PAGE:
Sunday, October 13, 2013

That darn clock setting

This headline caught my attention today:

Nothing in the article was surprising: The more educated (in terms of degree acquisiton) a woman is, the older she tends to be when she has her first child.  This particularly caught me eye:

"Only for mothers with full bachelor's degrees, or more, does 30 signal the start of peak child-bearing years. And only for them has there been a major change in the likelihood of having a first child after the age of 30."

The article did a good job of reporting these statistics without bias for or against a particular maternal age. I think we ladies can agree that we all have plenty of thoughts and feelings on this topic whether or not we are a mother.  And said thoughts and feelings are in a constant state of flux.

For myself, I had the "10 year plan" approach.  College, First Career Job, Marriage, Early Married Years, Babies.  That's how it fell out for me, along with all the unexpected life that comes along with best laid plans.

I barely "beat" the above statistic, having my first child a few months before my 29th birthday.  Like I said, there is nothing truly newsworthy in noting that 30 is this generation's benchmark for family life. What interests me is our generation's priorities. My priorities and the value of motherhood. And setting aside one dream for another.

I've stepped off the career track indefinitely. I wonder if I could step back in and if I'd be viable. I have some fuzzy dreams of growing myself as a writer. But for now, growing my kids' minds and hearts is definitely my aim and big dream. No, not mutually exclusive with a traditional career. But for me, for now, it is.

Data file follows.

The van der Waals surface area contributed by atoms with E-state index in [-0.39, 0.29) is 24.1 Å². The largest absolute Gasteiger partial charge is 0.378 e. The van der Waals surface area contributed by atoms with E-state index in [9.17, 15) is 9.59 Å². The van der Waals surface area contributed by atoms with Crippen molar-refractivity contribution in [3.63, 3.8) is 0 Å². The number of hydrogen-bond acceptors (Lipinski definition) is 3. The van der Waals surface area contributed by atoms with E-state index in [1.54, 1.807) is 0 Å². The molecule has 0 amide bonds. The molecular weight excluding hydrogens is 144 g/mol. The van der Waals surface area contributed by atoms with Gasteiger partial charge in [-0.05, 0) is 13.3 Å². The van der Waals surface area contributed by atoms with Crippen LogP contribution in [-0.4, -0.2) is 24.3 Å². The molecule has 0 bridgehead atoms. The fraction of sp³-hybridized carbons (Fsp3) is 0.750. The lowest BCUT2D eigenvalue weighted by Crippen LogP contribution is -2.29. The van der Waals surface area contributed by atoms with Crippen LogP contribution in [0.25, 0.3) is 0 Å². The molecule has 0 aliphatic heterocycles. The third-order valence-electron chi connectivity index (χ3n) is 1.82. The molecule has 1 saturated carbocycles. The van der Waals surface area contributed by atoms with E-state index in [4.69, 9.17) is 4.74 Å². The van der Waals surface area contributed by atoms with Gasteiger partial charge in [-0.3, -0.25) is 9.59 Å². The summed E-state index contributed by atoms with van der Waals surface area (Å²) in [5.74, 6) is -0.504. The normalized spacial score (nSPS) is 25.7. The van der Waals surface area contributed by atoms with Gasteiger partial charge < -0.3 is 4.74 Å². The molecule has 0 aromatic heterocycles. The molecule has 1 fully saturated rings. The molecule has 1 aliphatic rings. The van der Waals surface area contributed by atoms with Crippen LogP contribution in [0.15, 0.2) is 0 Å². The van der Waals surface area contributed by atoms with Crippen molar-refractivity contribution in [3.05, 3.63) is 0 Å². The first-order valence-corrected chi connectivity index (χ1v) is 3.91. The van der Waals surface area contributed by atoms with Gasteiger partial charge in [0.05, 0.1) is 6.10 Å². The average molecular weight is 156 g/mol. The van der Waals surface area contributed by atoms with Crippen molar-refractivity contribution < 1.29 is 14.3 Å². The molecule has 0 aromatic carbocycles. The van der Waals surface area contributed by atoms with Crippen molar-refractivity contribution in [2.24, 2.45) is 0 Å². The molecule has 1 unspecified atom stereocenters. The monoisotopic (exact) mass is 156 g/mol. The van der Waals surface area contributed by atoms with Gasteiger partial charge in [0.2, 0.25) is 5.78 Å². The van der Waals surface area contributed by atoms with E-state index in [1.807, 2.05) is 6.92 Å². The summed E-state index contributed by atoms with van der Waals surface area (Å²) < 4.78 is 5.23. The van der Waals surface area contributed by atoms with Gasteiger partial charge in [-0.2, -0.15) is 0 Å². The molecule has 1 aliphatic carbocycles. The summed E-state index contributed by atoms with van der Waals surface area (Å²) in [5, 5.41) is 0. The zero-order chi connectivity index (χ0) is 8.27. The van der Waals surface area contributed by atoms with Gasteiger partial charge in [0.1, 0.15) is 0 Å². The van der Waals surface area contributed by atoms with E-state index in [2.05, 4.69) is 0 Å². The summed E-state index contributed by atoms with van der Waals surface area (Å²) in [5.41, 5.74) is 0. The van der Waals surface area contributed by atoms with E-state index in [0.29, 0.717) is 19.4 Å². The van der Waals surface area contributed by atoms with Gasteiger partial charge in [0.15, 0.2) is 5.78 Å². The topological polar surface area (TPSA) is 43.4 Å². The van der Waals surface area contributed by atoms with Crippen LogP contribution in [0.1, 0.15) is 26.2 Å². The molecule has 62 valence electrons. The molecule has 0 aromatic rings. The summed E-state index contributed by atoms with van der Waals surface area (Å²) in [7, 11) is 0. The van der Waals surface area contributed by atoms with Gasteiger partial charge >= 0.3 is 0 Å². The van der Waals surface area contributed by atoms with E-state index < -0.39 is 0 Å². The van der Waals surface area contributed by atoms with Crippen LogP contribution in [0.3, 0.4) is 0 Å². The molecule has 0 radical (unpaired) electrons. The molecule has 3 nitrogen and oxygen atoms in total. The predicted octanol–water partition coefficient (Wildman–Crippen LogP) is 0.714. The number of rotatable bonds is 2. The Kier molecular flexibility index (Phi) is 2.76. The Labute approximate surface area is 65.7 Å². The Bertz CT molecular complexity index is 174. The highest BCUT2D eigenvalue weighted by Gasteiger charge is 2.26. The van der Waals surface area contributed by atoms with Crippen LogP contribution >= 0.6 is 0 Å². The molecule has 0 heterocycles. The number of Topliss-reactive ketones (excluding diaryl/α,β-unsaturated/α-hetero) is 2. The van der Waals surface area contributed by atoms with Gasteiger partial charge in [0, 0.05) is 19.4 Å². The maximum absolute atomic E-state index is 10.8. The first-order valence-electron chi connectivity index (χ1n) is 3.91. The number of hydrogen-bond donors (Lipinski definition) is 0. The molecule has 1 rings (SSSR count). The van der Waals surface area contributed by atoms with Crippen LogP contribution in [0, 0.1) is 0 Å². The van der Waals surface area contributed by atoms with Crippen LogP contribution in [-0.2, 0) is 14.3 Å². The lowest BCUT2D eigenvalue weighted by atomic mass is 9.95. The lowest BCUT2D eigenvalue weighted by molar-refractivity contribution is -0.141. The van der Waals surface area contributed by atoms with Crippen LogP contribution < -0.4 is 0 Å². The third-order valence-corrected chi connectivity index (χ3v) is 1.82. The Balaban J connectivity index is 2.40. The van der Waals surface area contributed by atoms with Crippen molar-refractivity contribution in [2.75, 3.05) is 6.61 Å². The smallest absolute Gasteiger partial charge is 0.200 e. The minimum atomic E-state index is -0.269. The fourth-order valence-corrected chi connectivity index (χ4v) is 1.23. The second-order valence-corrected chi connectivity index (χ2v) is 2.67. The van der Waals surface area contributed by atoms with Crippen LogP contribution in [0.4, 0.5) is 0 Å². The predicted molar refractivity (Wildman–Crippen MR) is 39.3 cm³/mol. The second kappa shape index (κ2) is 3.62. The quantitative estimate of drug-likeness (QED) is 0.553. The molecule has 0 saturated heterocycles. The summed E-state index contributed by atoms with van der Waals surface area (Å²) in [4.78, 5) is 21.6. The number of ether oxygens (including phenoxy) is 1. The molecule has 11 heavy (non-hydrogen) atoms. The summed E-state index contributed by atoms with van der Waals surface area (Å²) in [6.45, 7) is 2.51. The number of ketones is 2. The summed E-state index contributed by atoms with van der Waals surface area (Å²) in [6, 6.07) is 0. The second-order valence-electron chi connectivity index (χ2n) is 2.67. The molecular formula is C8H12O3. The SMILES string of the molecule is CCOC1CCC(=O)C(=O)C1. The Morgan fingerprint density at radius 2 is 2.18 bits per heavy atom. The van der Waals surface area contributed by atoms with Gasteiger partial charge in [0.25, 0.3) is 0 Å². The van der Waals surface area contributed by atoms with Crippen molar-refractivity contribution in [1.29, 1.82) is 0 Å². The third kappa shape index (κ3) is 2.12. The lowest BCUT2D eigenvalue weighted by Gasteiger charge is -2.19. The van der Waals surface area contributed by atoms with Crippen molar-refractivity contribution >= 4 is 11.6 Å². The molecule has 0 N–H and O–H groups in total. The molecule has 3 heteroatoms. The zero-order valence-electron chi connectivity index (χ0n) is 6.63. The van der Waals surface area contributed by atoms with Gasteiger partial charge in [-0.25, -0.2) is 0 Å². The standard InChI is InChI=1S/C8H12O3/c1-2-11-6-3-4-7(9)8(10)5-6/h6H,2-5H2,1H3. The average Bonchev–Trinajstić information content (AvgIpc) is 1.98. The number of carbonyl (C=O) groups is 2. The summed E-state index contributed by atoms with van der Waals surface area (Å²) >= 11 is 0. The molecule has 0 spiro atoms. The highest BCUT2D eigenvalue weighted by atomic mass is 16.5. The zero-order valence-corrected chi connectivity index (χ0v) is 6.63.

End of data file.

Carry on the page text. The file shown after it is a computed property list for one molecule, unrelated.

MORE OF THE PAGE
The one income thing?  Hard.  Stressful.  Don't want to eat Alpo at 75. We're a work-in-progress.

Still,  as I approach that all-too-soon distinction of ADVANCED MATERNAL AGE (buh, buh, BUHHHH), I look back and think I was a bit too concerned about "the checklist".

I remember thinking people who got married before finishing college were a tad bit, um, crazy.  That college degree in hand and mortgage in place before babies came was the responsible thing to do.

And while those are nice things to hold, I can speak for myself that I put security above dreams of motherhood.  I very carefully guarded my desires to be a mom for the first years of our marriage to protect myself in case they wouldn't be fufilled.

That worked out about as well as you'd expect.

I pretty much came to the realization one fateful day that that it was time to start a family, jack.  In a completely adoring way.  (I was a screaming, emotional lunatic.)

Jeremiah was on his way the next month. Never underestimate the power of tears on a husband.  (But seriously, folks.)

All of that to say that it's neat and orderly to map out your life, but it's not always so relevant to actually living it.

It's time to have a child when it's time to have a child: when a husband and wife agree before God to accept and love the child He might give them. (Insert Nike tagline here.)

So I can say to myself at the same time: "What took you so long?" and "35-ish isn't that bad."  I don't know what the future holds and I never did.

That's the thing about becoming a parent.

It changes you.  And your schedule.  That's what makes it an adventure.  It's hard.  Much harder than I imagined or can imagine still. But I believe it's worth taking.

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